# Why do we need weighted distributions?

I have read some papers about Weighted Distribution. Suppose $$X$$ is a non-negative continuous random variable with pdf $$f(x)$$. The pdf of the weighted random variable $$X_w$$ is given by:

$$f_w (x) = \frac{w(x)f(x)}{E[w(X)]}$$, where $$w(x)$$ is a non-negative weight function.

My question is: why do we need to add weight function $$w(x)$$ to the $$f(x)$$? I mean, what is the idea behind the weighted distribution? What are the effects after adding the $$w(x)$$ to the $$f(x)$$? I still can't find the answer that I want.

• (What do you think would happen / why do you think it would be useful) without the weights? Nov 1, 2021 at 15:06
• Why do you requite $X$ no-negative? It is unnecessary!, but you maybe need $w(x)$ non-negative ... Nov 1, 2021 at 15:49
• $w$ is the Radon-Nikodym derivative of $f_w$ with respect to $f.$ See stats.stackexchange.com/questions/326185/…. For applications, search our site. Looking up "change of measure" in financial applications could be of interest, too.
– whuber
Nov 1, 2021 at 16:36

Situations in which weighted distributions occur or have some use:

1. Mixture models of the type $$f(x)=\sum_{k=1}^K \pi_kf_k(x)$$. To clarify: not the mixture itself is a weighted distribution, rather a mixture component $$f_k$$ is $$f$$ weighted by $$w(x)$$ being the probability $$p_k$$ that $$x$$ has been generated by mixture component $$f_k$$. Formally: $$f_k(x)=f(x|Z=k)=\frac{p_k(x)f(x)}{Ep_k(x)}$$, where $$Z$$ is a random variable giving the component memberships with probabilities $$\pi_1,\ldots,\pi_K$$ (in fact $$Ep_k(x)=\pi_k$$). This can be used in an algorithm (EM) to iteratively estimate the parameters of $$f_k$$ given the observation weights, and then the observation weights given the estimated parameters.

2. Some methods for identifying outliers and robust estimators estimate robustness weights (sometimes but not necessarily interpreted as probabilities that observations are not outliers). One may be interested in the distribution of non-outliers, which would be the overall distribution weighted by robustness weights.

More generally one may be interested in a subpopulation of the data without having "hard" information about which observations belong to this subpopulation, and either known or estimated weights (once more these can be probabilities but don't necessarily have to) that specify the degree to which the observations belong to the subpopulation of interest.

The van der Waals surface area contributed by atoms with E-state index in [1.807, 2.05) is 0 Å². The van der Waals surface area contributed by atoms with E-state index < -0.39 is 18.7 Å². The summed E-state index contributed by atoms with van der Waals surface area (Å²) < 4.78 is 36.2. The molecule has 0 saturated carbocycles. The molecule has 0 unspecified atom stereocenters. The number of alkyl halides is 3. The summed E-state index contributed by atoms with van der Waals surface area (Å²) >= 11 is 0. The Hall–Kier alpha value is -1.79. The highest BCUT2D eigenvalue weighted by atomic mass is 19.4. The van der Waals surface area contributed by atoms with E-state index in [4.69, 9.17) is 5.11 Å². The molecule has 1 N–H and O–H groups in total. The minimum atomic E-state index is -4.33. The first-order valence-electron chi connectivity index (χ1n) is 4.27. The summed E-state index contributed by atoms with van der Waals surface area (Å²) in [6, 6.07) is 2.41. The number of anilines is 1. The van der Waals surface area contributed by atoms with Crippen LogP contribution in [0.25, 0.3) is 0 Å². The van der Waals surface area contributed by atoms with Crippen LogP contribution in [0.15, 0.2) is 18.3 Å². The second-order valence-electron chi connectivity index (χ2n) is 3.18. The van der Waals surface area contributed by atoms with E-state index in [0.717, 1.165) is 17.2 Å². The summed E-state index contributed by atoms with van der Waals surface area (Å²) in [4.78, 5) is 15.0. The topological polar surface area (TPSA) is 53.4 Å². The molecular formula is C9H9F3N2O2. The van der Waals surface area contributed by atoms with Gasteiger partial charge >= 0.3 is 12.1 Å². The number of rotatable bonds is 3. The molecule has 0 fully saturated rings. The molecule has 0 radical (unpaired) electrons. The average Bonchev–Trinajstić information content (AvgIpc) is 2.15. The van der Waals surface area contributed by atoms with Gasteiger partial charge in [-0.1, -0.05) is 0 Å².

There's also an application in sampling theory (although I'm not an expert for this). If you want to represent an underlying population, but you have more observations than proportionally required of one part of it and less of another part, you have observed a weighted form of the original distribution with higher weights for parts that are more likely to be in your sample (and you may want to downweight these when estimating the underlying population distribution).

• I think you might be discussing a different concept: the mixture is not a weighted distribution in the sense defined in the question.
– whuber
Nov 1, 2021 at 15:39
• @whuber Not the mixture itself is a weighted distribution, but weighted distributions occur when estimating the individual mixture components $f_k$ using the EM-algorithm (and also in some theory investigating such estimators). Nov 1, 2021 at 15:44
• @ChristianHennig Thank you very much for your answer. I still have a question that I want to ask. I read in the paper and it is said that the weighted distributions refer to instances that the recorded observations can't be considered as a random sample from the original distribution. Can you explain to me what it means? Nov 1, 2021 at 16:05
• @ccmatyn Ah, that's another different application of weighted distributions. It occurs in sampling theory. If you want to represent an underlying population, but you have more observations than proportionally required of one part of it and less of another part, you have observed a weighted form of the original distribution with higher weights for parts that are more likely to be in your sample (and you may want to downweight these when estimating the underlying population distribution). Nov 1, 2021 at 16:11

You can see this as a way of constructing new distributions from old ones. Disregarding your requirement that $$X\ge 0$$, let $$X$$ be a standard normal variable, $$\phi(x)$$ its density and $$\Phi(x)$$ its cdf. Then we have with $$w(x)=2\Phi(\alpha x)$$ that your construction becomes the skew-normal density.

You can replace the normal density above with other densities, and get other examples.